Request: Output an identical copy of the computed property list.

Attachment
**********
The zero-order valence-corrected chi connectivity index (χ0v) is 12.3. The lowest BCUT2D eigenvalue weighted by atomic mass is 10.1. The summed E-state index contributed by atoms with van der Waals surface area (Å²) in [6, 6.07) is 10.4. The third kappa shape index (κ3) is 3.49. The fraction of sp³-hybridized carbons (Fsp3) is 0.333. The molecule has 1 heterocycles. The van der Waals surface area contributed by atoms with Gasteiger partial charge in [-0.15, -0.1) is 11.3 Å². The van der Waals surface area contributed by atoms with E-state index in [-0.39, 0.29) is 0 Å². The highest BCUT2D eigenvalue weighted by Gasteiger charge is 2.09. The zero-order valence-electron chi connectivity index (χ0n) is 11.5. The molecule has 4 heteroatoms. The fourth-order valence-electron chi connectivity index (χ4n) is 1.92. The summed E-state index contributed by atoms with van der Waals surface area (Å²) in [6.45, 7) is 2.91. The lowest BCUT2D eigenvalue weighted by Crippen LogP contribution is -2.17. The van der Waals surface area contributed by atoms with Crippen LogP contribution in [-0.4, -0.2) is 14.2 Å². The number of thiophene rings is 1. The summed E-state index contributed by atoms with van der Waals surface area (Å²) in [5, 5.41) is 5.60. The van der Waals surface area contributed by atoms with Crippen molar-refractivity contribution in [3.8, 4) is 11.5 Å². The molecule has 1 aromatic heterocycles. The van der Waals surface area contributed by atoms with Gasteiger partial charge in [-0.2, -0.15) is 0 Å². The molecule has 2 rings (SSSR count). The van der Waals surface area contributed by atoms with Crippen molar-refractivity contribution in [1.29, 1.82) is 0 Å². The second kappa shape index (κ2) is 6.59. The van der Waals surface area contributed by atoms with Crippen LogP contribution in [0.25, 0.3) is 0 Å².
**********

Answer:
The zero-order valence-corrected chi connectivity index (χ0v) is 12.3. The lowest BCUT2D eigenvalue weighted by atomic mass is 10.1. The summed E-state index contributed by atoms with van der Waals surface area (Å²) in [6, 6.07) is 10.4. The third kappa shape index (κ3) is 3.49. The fraction of sp³-hybridized carbons (Fsp3) is 0.333. The molecule has 1 heterocycles. The van der Waals surface area contributed by atoms with Gasteiger partial charge in [-0.15, -0.1) is 11.3 Å². The van der Waals surface area contributed by atoms with E-state index in [-0.39, 0.29) is 0 Å². The highest BCUT2D eigenvalue weighted by Gasteiger charge is 2.09. The zero-order valence-electron chi connectivity index (χ0n) is 11.5. The molecule has 4 heteroatoms. The fourth-order valence-electron chi connectivity index (χ4n) is 1.92. The summed E-state index contributed by atoms with van der Waals surface area (Å²) in [6.45, 7) is 2.91. The lowest BCUT2D eigenvalue weighted by Crippen LogP contribution is -2.17. The van der Waals surface area contributed by atoms with Crippen LogP contribution in [-0.4, -0.2) is 14.2 Å². The number of thiophene rings is 1. The summed E-state index contributed by atoms with van der Waals surface area (Å²) in [5, 5.41) is 5.60. The van der Waals surface area contributed by atoms with Crippen molar-refractivity contribution in [3.8, 4) is 11.5 Å². The molecule has 1 aromatic heterocycles. The van der Waals surface area contributed by atoms with Gasteiger partial charge in [-0.2, -0.15) is 0 Å². The molecule has 2 rings (SSSR count). The van der Waals surface area contributed by atoms with Crippen molar-refractivity contribution in [1.29, 1.82) is 0 Å². The second kappa shape index (κ2) is 6.59. The van der Waals surface area contributed by atoms with Crippen LogP contribution in [0.25, 0.3) is 0 Å².